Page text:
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Mr. Hockey

Trading Card of Gordie Howe

Trading card photo of Gordie Howe as a member of the Detroit Red Wings. These cards were printed on the backs of Chex cereal boxes in the US and Canada from 1963 to 1965. Those collecting the cards cut them from the back of the boxes.

Gordie Howe, a great Canadian hockey legend, known for, among other feats, for his Hat Trick.

Here are a few facts:

* Born on March 31, 1928 in Floral, Saskatchewan.

* Died on June 10, 2016 in Toledo, Ohio at the age of 88.

* He was inducted in the Hockey Hall of Fame in 1972.

* He was ambidextrous.

* Played from 1946-1971 and 1973-1980.

* He was nicknamed Mr. Hockey.

* A 23-time NHL All-Star, he held many of the sport’s scoring records until they were broken in the 1980s by Wayne Gretzky. He continues to hold NHL records for most games and seasons played.

* He won the Stanley Cup with the Red Wings four times, won six Hart Trophies as the league’s most valuable player, and won six Art Ross Trophies as the leading scorer.

* Howe was most famous for his scoring prowess, physical stamina and career longevity. He is the only player to have competed in the NHL In five different decades (1940s through 1980s). Although he only accomplished the task twice in his own career, he became the namesake of the “Gordie Howe hat trick”: a goal, an assist and a fight in the same game. He was the inaugural recipient of the NHL Lifetime Achievement Award in 2008.

* He was slightly dyslexic growing up, however, he was physically beyond his years at an early age. Already six feet tall in his mid-teens, doctors feared a calcium deficiency and encouraged him to strengthen his spine with chin-ups. He started playing organised hockey at eight years old. Howe quit school during the Depression to work In construction with his father, then left Saskatoon at sixteen to pursue his hockey career.

* Howe was an ambidextrous player, one of just a few skaters able to use the straight sticks of his era to shoot either left or right-handed.

* He experienced his first taste of professional hockey at age 15 in 1943 when he was invited by the New York Rangers to their training camp held at “The Amphitheatre” in Winnipeg, Manitoba. He played so well that the Rangers wanted Howe to sign a “C” form which would have given that club his NHL rights and to play that year at Notre Dame, a Catholic school in Wilcox, Saskatchewan, which had a reputation for discovering good hockey players. Howe wanted to go back home to play hockey with his friends, and declined the Rangers’ offer and returned to Saskatoon.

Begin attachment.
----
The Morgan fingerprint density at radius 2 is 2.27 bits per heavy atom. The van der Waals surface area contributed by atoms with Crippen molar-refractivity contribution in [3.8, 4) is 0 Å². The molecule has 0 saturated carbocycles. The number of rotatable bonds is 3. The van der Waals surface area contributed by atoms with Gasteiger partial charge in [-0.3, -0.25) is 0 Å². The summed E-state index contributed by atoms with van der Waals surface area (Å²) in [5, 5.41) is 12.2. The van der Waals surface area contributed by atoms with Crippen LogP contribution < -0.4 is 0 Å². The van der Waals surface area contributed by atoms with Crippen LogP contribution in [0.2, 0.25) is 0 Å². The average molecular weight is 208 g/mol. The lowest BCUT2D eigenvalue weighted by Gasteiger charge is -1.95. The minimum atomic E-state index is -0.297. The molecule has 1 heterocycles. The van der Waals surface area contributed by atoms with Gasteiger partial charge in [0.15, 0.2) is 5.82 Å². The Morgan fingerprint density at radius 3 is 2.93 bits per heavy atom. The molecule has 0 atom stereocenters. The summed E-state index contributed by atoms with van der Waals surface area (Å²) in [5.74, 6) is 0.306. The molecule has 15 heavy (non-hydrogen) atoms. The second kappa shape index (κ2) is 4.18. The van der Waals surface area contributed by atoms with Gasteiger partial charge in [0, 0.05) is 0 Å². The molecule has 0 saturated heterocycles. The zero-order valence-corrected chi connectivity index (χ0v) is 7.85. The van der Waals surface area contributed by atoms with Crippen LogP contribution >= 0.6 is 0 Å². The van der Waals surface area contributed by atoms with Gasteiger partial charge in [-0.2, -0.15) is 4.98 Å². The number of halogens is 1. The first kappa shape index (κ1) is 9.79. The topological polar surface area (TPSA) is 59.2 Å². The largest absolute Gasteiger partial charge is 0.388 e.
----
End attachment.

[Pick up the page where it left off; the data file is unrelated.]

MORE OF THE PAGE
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Canadian Cuisine Timeline 1816 to 1890

Before I go on to the Canadian food inventions and innovations, I think it’s important to list in broad stroke of our timeline. Because of the length, I am breaking up the timeline into three posts.  This is post two.  You can find the introduction post at https://tkmorin.wordpress.com/2015/06/20/canadian-cuisine-intro/, and post one at https://tkmorin.wordpress.com/2015/06/27/canadian-cuisine-timeline-1497-1793/.

Canadian Food Graphic1816: The infamous “year without summer” caused by an 1815 volcanic eruption in Sumatra forced many settlers to abandon farms in eastern Canada and move westward into the central regions.

1832: The opening of the Rideau Canal in Ottawa enabled shipping from Halifax to Welland and beyond via the Welland Canal. For residents of Canada West, life improved considerably; more general stores opened, and goods became more diverse and less expensive.

1841: Cheap cornstarch had replaced expensive arrowroot and tapioca starch in every Canadian kitchen.

1843: English chemist Alfred Bird produced a workable baking powder by combining sodium bicarbonate (baking soda) with cream of tartar and cornstarch.

1844: The potato blight that struck Ireland and Scotland caused a famine and pushed a massive migration to Canada as far west as Manitoba.

1847: A stamping machine to mass produce tin cans is patented by American inventor Henry Evens, and tin cans became available countrywide. A taste of summer could be enjoyed in the dead of winter, which considerably improved the lives of settlers, prompting the creation of new and distinctly Canadian recipes.

In 1855, Red Fife wheat caused a home-baking craze, especially when baking powder, cheap sugar, flour and quick-rising yeast became more available in Canada. This created a huge demand for cooking stoves.

1853: New railways made it possible to ship goods from Halifax to Windsor.

1854: Construction contractor for the Rideau Canal, John Redpath, opened a sugar refinery in Montreal.

1855: Eben Norton Horsford of Providence, Rhode Island, discovered that calcium acid phosphate and baking soda worked well to raise bread and began to market Rumford Baking Powder in bulk.

1859: The government created Thanksgiving Day, a Canadian original; the United States instituted the holiday at the end of the Civil War in 1865.

1860: Mason jars became available in eastern Canada when inventor John L. Mason created the screw-top containers. With the completion of the railway in 1885, canning jarsMason Jar Photo became widely available in western Canada.

1861: William Davies opened a meat-packing plant in Toronto, eventually becoming the Canada Packers Limited.